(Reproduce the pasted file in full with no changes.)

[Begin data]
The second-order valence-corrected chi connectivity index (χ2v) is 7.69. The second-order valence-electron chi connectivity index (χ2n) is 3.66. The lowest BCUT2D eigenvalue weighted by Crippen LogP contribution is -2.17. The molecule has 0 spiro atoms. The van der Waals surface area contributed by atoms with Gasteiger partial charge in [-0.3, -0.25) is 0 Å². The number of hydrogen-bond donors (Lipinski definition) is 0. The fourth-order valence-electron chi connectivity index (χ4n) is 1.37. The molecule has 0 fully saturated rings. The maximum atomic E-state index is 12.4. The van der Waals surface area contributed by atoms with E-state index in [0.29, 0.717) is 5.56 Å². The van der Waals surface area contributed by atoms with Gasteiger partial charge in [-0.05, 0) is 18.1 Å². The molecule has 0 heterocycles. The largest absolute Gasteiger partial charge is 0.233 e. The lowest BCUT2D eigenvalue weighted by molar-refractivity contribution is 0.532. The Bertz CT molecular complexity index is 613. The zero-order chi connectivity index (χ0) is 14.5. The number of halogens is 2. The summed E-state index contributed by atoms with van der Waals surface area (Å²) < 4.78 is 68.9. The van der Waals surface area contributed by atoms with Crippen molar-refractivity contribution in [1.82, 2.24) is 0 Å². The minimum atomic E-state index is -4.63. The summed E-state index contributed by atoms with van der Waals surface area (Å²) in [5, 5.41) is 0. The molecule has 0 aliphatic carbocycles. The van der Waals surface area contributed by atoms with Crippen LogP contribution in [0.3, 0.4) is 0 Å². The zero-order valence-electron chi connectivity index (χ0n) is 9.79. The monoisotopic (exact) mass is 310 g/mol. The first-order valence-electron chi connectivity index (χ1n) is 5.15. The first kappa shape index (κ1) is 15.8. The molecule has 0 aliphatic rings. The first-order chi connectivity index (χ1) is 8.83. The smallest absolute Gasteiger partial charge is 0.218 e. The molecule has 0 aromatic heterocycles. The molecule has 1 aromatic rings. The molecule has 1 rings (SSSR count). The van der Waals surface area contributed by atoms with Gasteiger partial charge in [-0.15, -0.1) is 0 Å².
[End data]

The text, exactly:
The second-order valence-corrected chi connectivity index (χ2v) is 7.69. The second-order valence-electron chi connectivity index (χ2n) is 3.66. The lowest BCUT2D eigenvalue weighted by Crippen LogP contribution is -2.17. The molecule has 0 spiro atoms. The van der Waals surface area contributed by atoms with Gasteiger partial charge in [-0.3, -0.25) is 0 Å². The number of hydrogen-bond donors (Lipinski definition) is 0. The fourth-order valence-electron chi connectivity index (χ4n) is 1.37. The molecule has 0 fully saturated rings. The maximum atomic E-state index is 12.4. The van der Waals surface area contributed by atoms with E-state index in [0.29, 0.717) is 5.56 Å². The van der Waals surface area contributed by atoms with Gasteiger partial charge in [-0.05, 0) is 18.1 Å². The molecule has 0 heterocycles. The largest absolute Gasteiger partial charge is 0.233 e. The lowest BCUT2D eigenvalue weighted by molar-refractivity contribution is 0.532. The Bertz CT molecular complexity index is 613. The zero-order chi connectivity index (χ0) is 14.5. The number of halogens is 2. The summed E-state index contributed by atoms with van der Waals surface area (Å²) < 4.78 is 68.9. The van der Waals surface area contributed by atoms with Crippen molar-refractivity contribution in [1.82, 2.24) is 0 Å². The minimum atomic E-state index is -4.63. The summed E-state index contributed by atoms with van der Waals surface area (Å²) in [5, 5.41) is 0. The molecule has 0 aliphatic carbocycles. The van der Waals surface area contributed by atoms with Crippen LogP contribution in [0.3, 0.4) is 0 Å². The zero-order valence-electron chi connectivity index (χ0n) is 9.79. The monoisotopic (exact) mass is 310 g/mol. The first-order valence-electron chi connectivity index (χ1n) is 5.15. The first kappa shape index (κ1) is 15.8. The molecule has 0 aliphatic rings. The first-order chi connectivity index (χ1) is 8.83. The smallest absolute Gasteiger partial charge is 0.218 e. The molecule has 0 aromatic heterocycles. The molecule has 1 aromatic rings. The molecule has 1 rings (SSSR count). The van der Waals surface area contributed by atoms with Gasteiger partial charge in [-0.15, -0.1) is 0 Å².